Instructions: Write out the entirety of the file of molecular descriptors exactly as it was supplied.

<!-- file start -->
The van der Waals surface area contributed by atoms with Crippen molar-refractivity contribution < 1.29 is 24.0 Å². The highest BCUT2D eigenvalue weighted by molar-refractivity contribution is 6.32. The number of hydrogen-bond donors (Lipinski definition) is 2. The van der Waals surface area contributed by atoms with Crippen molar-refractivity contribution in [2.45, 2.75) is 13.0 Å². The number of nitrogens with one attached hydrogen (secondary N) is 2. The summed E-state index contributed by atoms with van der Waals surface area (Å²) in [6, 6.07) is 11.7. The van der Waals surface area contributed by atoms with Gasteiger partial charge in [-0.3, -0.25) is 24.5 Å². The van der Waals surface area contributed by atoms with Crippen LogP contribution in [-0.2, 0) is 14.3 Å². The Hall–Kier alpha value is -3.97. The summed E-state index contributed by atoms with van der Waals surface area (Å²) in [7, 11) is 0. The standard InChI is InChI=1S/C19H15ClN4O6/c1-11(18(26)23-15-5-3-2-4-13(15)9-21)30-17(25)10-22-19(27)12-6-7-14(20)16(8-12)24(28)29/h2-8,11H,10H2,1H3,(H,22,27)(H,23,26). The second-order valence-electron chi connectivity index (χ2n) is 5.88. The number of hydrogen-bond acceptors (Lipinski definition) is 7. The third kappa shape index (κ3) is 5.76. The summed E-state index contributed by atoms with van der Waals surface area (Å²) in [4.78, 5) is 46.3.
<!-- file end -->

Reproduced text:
The van der Waals surface area contributed by atoms with Crippen molar-refractivity contribution < 1.29 is 24.0 Å². The highest BCUT2D eigenvalue weighted by molar-refractivity contribution is 6.32. The number of hydrogen-bond donors (Lipinski definition) is 2. The van der Waals surface area contributed by atoms with Crippen molar-refractivity contribution in [2.45, 2.75) is 13.0 Å². The number of nitrogens with one attached hydrogen (secondary N) is 2. The summed E-state index contributed by atoms with van der Waals surface area (Å²) in [6, 6.07) is 11.7. The van der Waals surface area contributed by atoms with Gasteiger partial charge in [-0.3, -0.25) is 24.5 Å². The van der Waals surface area contributed by atoms with Crippen LogP contribution in [-0.2, 0) is 14.3 Å². The Hall–Kier alpha value is -3.97. The summed E-state index contributed by atoms with van der Waals surface area (Å²) in [7, 11) is 0. The standard InChI is InChI=1S/C19H15ClN4O6/c1-11(18(26)23-15-5-3-2-4-13(15)9-21)30-17(25)10-22-19(27)12-6-7-14(20)16(8-12)24(28)29/h2-8,11H,10H2,1H3,(H,22,27)(H,23,26). The second-order valence-electron chi connectivity index (χ2n) is 5.88. The number of hydrogen-bond acceptors (Lipinski definition) is 7. The third kappa shape index (κ3) is 5.76. The summed E-state index contributed by atoms with van der Waals surface area (Å²) in [4.78, 5) is 46.3.